I got married in 2016 and if my wedding would’ve had a sponsor, it probably would have been Debenhams. Unlike the millennial woman the algorithm-generated social media ads think I am, I didn’t particularly enjoy planning my nuptials. Mention the w-word to any caterer, jeweller, make-up artist, hairdresser or photographer and pound signs appear in their eyes. I hated it. And don’t even get me started on the dress.
Debenhams became my salve for a battered and bruised budget. I’d bought shoes, stockings, underwear and makeup there by the time I snapped up five bargain bridesmaid dresses in the mid-season sale. I didn’t even mind heading there on the eve of the big day – when others might’ve been basking in steam rooms or imbibing large quantities of prosecco – to solve the maid of honour’s bra problem. Any other department store would probably have sent me over the edge, but Debenhams was like a calming aunt, always getting to ‘yes’ when I most needed it.
So it’s with great disappointment that I learned this week that it had – not exactly unexpectedly – gone into administration. On Tuesday morning lenders took control of the department store chain, which was once the UK’s biggest, wiping out shareholders, including a particularly peeved Mike Ashley. Ashley had spent months amassing a 30% stake in the ailing business, but a last ditch attempt by him to salvage it failed. Now 4,000 jobs are at risk and, although Debenhams’ 166 UK outlets will keep trading for the time being, their future – for lack of a more timely analogy – is about as certain as anything relating to Brexit. It all depends if the lenders can find a buyer.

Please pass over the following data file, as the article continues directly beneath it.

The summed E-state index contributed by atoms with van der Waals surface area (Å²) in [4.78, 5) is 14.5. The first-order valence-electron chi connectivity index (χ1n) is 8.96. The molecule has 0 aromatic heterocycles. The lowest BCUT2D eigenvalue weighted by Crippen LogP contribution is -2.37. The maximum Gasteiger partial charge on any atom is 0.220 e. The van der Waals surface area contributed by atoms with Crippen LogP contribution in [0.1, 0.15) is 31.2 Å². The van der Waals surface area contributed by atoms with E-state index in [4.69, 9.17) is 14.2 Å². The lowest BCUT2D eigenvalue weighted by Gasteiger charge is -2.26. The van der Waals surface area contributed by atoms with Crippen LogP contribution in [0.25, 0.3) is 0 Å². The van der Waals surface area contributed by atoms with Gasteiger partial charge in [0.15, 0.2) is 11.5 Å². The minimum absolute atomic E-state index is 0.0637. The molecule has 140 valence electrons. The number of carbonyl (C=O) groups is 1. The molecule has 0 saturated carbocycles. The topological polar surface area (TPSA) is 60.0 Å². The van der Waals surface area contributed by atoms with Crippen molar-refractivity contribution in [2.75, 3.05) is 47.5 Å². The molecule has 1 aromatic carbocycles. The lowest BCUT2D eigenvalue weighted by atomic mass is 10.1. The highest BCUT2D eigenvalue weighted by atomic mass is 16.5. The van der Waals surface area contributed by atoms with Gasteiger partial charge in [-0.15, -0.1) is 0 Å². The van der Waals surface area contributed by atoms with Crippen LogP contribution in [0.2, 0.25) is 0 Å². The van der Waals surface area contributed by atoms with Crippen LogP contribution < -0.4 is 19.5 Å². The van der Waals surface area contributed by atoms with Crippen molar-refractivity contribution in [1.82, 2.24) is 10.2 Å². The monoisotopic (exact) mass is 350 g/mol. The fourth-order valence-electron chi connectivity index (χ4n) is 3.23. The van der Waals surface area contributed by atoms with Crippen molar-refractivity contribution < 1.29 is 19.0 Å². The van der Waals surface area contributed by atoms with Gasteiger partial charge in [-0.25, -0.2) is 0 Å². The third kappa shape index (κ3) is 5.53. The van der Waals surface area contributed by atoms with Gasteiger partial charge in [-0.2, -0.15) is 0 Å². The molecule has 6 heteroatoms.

The woe of Debenhams is another sign that the remnants of the traditional British high street are in a grim place if they’re not able – or willing – to get with the programme, and pronto. Or as Richard Lim, the chief executive of analytics group Retail Economics, more eloquently puts it: “We should not understate the significance of this collapse. Debenhams has fallen victim to crippling levels of debt” which have “paralysed its ability to pivot towards a more digital and experience-led retail model”.
Debenhams had been walloped by a slump in sales and a mass migration of consumers from stores to online. The most recently available data from the British Retail Consortium shows that UK shopper footfall slumped for a 15th consecutive month in February, making it the weakest month in half a decade. Analysts said that Brexit uncertainty was fuelling a needs-not-wants approach to spending money.
It’s a bitter truth of 2019 that most retailers, especially in the price bracket of Debenhams and BHS, face a choice of digital or die. The likes of Amazon have shaken up the industry unrecognisably and allowed us to become accustomed to a world of instant, tap-of-the-mouse gratification, effortlessly achievable without having to do so much as get changed out of our pyjamas.
The irony, of course, is that Amazon itself now looks like a decent candidate for snapping up at least some of those empty retail lots. After years of reigning the virtual world, it gobbled up Wholefoods in 2017, taking a $13.7bn punt on bricks-and-mortar shopping. More recently, Jeff Bezos’ empire has opened a chain of own-brand convenience stores to capture the whole spectrum of consumer, from online evangelist to old school fan of the “IRL”. But Amazon has proven that it has critical mass, bags of business acumen and a penny or two to spare. Debenhams, as it turns out, has none of that.
With its rich history dating back to 1778, Debenhams’ demise is pitiful. I’m sure I wasn’t the only bride who gratefully treated it as a one-stop-shop. But as we continue to muddle through a period of deep economic uncertainty, fierce online competition, steep business rates and spoiled-for-choice consumers, don’t expect this victim to be the last.
And don’t bemoan the development too much either. You may foster sweet memories of childhood birthdays spent in Debenhams’ toy departments, teenage pocket money splashed on CDs and cheap fashion, or student budgets painfully scraped together to afford a new set of towels and a cut-price kettle. But we’re all playing our parts in the changing tides of retail. Just check your browser history.